Live Review: Rhett Miller at Mercy Lounge

If anyone deserves an award for juggling two careers, it’s Rhett Miller.

When he’s not busy touring with his alt-country outfit Old 97’s, Rhett Miller spends his downtime promoting and recording for his solo act. In the gaps where many would normally stop for a breath, Miller is out playing shows all over the States. Last night, he made his way to Nashville and performed at Mercy Lounge, an upstairs bar/venue nestled in the southern section of downtown.

Although normally backed either by Old 97’s or his solo band, The Serial Lady Killers, we got to see Miller in a completely vulnerable state: alone on stage equipped with nothing more than an acoustic guitar. As part of a small strand of dates prior to rejoining his Lady Killers, Miller has taken to the road all by his lonesome, fueled by the support of fans and his apparent passion for performing.

Prior to the show, I would have told you exactly what I was expecting: a toned-down alt-country crooner belting out a handful of hits and calling it a night. I was quickly surprised, however, when Miller took to the stage with heavy-hitting and blisteringly fast guitar work, punching out the hard-edged lyrics of Old 97’s’ “504.” From that point on, my predictions for the night were shattered, leaving me to watch a high-spirited artist without any preconceived disposition.

His energy was infectious, even pulling stereotypical rockstar moves that shouldn’t have worked, but they totally did. Whether he was headbanging to the slowest of slow jams or paying homage to Pete Townshend’s windmill method of picking, Miller was able to secure the audience’s attention regardless of what he was doing. During “Like Love,” in an effort to clear the stage-turned-dance-floor, he even punted a guitar stand, but quickly apologized for the violent action. His personality filled the open room, and his musicianship did an equally good job of blanketing the fact that there was no one else on stage helping him.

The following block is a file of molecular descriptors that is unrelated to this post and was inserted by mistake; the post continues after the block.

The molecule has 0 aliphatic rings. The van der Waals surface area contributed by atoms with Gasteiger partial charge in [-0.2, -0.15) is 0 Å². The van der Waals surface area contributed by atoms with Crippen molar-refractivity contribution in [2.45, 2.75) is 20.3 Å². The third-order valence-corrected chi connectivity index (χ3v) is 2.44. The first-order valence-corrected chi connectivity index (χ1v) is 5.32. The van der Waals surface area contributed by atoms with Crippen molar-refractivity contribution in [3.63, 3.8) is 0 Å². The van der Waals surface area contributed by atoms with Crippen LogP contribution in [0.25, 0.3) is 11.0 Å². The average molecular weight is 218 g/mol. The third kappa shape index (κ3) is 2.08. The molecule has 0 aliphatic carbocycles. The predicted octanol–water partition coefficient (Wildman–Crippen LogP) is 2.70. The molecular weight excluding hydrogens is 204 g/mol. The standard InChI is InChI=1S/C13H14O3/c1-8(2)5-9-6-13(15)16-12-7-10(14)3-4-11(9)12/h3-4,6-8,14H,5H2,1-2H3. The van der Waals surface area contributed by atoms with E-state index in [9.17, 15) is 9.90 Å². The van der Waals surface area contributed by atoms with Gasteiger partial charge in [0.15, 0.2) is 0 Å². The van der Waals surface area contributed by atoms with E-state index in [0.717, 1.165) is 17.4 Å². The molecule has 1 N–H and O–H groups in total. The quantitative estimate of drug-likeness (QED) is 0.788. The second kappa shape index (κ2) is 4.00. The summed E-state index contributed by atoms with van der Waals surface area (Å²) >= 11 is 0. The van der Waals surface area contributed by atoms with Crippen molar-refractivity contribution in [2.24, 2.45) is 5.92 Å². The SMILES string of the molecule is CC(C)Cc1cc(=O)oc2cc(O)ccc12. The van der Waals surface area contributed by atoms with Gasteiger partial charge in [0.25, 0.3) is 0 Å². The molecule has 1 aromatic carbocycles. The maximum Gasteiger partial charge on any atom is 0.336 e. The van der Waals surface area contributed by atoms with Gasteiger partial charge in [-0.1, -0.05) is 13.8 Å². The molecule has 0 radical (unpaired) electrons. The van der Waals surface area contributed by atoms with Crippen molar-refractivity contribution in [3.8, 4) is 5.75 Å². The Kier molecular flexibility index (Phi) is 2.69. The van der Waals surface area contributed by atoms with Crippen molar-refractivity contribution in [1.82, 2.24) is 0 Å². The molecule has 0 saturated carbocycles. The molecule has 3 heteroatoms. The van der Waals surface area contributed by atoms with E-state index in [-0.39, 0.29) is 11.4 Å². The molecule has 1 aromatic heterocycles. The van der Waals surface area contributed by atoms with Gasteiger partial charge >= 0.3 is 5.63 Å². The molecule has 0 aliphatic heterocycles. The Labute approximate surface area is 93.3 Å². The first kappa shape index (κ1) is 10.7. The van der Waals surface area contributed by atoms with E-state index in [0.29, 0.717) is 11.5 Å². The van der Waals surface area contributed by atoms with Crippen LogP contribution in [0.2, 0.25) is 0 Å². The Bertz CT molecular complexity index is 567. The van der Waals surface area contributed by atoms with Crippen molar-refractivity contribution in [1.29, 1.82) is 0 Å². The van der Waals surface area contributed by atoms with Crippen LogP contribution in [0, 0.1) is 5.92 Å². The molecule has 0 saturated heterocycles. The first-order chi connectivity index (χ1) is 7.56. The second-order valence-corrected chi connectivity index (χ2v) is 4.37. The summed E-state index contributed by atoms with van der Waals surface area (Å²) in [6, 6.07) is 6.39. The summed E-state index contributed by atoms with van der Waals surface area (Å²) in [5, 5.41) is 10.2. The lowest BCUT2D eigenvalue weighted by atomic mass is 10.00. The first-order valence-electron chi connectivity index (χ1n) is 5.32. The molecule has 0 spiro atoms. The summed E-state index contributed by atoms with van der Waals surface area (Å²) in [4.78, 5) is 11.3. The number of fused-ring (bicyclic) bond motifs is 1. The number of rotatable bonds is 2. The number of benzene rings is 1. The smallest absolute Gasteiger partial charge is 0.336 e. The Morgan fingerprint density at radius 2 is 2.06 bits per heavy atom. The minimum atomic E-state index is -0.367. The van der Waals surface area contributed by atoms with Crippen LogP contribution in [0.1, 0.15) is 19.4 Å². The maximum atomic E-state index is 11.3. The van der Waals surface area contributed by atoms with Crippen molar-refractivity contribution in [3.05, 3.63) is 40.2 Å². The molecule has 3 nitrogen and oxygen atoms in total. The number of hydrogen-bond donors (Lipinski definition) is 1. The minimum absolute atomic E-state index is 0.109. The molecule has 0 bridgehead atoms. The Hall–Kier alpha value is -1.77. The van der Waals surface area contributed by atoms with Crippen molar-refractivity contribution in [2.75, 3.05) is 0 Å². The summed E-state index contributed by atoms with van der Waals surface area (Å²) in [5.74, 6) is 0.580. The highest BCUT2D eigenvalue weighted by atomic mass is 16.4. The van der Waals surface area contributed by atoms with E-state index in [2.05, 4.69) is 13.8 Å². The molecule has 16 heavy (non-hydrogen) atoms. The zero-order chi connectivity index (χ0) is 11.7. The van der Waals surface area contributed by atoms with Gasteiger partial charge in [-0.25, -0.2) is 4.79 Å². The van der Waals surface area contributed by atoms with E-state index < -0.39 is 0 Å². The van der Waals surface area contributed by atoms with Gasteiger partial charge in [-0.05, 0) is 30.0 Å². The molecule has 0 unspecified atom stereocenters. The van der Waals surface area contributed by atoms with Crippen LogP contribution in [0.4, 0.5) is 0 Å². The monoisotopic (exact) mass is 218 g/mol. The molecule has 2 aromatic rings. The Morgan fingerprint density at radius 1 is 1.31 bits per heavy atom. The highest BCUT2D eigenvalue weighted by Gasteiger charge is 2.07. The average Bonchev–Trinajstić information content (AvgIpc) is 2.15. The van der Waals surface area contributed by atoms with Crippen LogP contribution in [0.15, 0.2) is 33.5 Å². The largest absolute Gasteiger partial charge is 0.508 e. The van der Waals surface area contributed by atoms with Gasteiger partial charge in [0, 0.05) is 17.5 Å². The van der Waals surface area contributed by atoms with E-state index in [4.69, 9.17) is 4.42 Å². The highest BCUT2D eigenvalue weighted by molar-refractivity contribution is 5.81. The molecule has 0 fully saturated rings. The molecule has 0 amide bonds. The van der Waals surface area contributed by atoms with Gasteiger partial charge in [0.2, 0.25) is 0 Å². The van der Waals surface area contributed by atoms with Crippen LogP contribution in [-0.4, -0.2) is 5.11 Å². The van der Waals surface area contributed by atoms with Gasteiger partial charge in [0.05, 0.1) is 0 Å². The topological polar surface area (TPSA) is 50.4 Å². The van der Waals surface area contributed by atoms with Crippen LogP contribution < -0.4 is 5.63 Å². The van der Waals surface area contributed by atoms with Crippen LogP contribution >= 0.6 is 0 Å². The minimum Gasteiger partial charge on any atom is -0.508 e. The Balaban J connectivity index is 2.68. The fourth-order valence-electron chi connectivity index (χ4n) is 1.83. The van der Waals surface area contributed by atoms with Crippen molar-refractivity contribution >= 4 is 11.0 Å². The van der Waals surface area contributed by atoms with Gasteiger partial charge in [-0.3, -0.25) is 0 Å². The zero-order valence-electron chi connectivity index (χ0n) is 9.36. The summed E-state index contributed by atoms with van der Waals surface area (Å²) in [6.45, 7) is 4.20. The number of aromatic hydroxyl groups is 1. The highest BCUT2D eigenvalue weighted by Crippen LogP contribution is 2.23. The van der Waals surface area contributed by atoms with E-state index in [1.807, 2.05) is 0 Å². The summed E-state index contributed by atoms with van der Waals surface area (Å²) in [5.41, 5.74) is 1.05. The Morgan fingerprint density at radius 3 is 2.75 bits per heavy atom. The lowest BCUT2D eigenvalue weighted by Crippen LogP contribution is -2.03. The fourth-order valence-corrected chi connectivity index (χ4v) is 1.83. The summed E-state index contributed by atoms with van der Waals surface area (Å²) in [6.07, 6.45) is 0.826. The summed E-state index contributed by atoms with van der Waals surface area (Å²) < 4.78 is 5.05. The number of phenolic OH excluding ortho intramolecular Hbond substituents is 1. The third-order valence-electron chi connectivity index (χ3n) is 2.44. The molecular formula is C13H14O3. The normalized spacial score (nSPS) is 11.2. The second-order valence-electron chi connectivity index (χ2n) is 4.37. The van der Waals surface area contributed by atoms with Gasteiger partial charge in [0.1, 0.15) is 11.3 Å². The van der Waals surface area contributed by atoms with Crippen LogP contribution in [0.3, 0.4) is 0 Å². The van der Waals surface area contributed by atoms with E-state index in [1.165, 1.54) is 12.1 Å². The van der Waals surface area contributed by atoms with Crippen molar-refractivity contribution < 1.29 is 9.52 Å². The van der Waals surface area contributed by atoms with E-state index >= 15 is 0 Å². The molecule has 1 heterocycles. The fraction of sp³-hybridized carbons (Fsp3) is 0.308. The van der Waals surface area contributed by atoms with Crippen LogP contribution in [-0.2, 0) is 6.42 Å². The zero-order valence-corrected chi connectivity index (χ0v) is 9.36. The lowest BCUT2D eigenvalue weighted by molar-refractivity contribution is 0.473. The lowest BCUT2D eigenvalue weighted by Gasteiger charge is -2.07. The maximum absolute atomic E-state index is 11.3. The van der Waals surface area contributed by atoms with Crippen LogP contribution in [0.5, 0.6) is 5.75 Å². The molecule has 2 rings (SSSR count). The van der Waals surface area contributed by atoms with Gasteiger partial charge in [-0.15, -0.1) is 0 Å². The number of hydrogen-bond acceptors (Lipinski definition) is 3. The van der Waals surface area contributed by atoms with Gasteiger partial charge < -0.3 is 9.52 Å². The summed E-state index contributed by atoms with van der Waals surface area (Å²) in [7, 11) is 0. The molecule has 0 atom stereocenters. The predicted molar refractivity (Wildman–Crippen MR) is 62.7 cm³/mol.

During the songs we were greeted by a tour de force; the in-betweens felt like conversation with an old friend. The only difference between Miller and your friends, however, is that your buddies don’t have stories about hanging with legends such as Waylon Jennings and Pixies’ Frank Black. Regardless, his personable nature and concern for everyone having a good time (the second half of the set was all audience requests) created a newfound intimacy in the already cozy venue.

The setlist ranged from Old 97’s hits to new tracks off The Dreamer, which comes out June 5th. Over the 90-minute set, the audience went from somberly sitting in chairs to wildly dancing and singing along to hits such as “Fireflies” and “Come Around.” Miller didn’t lose the crowd’s attention for a second, which was made obvious by the building roar of applause with each passing song.

Whether he’s playing with a full band or alone, Rhett Miller is a poster child for artists who give their all every night. From charismatic monologues to makeshift dance moves, the show was energetic, intimate and, most importantly, entertaining.

Champagne, Illinois
The El
Like Love
Barrier Reef
Lost Without You
Singular Girl
Four-Eyed Girl
Over the Cliff
World Inside the World
Designs on You
The Other Shoe
Come Around
Out of Love
Four Leaf Clover
Our Love

Big Brown Eyes
Time Bomb

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